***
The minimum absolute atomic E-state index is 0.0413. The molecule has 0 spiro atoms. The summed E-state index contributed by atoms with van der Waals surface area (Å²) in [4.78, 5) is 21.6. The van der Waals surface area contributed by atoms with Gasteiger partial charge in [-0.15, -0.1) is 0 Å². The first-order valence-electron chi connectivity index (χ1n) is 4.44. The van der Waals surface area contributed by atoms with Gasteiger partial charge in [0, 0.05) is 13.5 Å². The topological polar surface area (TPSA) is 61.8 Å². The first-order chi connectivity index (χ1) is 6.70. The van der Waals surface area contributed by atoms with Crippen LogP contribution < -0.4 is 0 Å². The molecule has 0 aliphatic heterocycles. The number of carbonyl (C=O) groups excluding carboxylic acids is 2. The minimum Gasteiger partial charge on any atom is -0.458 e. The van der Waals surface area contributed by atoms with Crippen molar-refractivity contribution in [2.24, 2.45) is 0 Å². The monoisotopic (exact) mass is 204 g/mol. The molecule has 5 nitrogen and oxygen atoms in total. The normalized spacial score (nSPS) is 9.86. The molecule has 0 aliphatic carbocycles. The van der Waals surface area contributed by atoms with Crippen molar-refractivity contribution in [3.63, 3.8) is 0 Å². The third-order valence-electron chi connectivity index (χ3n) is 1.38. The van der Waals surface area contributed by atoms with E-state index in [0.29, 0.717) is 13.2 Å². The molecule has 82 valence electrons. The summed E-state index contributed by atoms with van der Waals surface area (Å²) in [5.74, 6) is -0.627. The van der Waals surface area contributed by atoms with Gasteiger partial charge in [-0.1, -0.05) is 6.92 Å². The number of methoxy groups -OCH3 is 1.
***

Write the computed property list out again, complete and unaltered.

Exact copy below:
The minimum absolute atomic E-state index is 0.0413. The molecule has 0 spiro atoms. The summed E-state index contributed by atoms with van der Waals surface area (Å²) in [4.78, 5) is 21.6. The van der Waals surface area contributed by atoms with Gasteiger partial charge in [-0.15, -0.1) is 0 Å². The first-order valence-electron chi connectivity index (χ1n) is 4.44. The van der Waals surface area contributed by atoms with Gasteiger partial charge in [0, 0.05) is 13.5 Å². The topological polar surface area (TPSA) is 61.8 Å². The first-order chi connectivity index (χ1) is 6.70. The van der Waals surface area contributed by atoms with Crippen LogP contribution < -0.4 is 0 Å². The molecule has 0 aliphatic heterocycles. The number of carbonyl (C=O) groups excluding carboxylic acids is 2. The minimum Gasteiger partial charge on any atom is -0.458 e. The van der Waals surface area contributed by atoms with Crippen molar-refractivity contribution in [2.24, 2.45) is 0 Å². The monoisotopic (exact) mass is 204 g/mol. The molecule has 5 nitrogen and oxygen atoms in total. The normalized spacial score (nSPS) is 9.86. The molecule has 0 aliphatic carbocycles. The van der Waals surface area contributed by atoms with Crippen molar-refractivity contribution in [3.63, 3.8) is 0 Å². The third-order valence-electron chi connectivity index (χ3n) is 1.38. The van der Waals surface area contributed by atoms with E-state index in [0.29, 0.717) is 13.2 Å². The molecule has 82 valence electrons. The summed E-state index contributed by atoms with van der Waals surface area (Å²) in [5.74, 6) is -0.627. The van der Waals surface area contributed by atoms with Gasteiger partial charge in [-0.1, -0.05) is 6.92 Å². The number of methoxy groups -OCH3 is 1.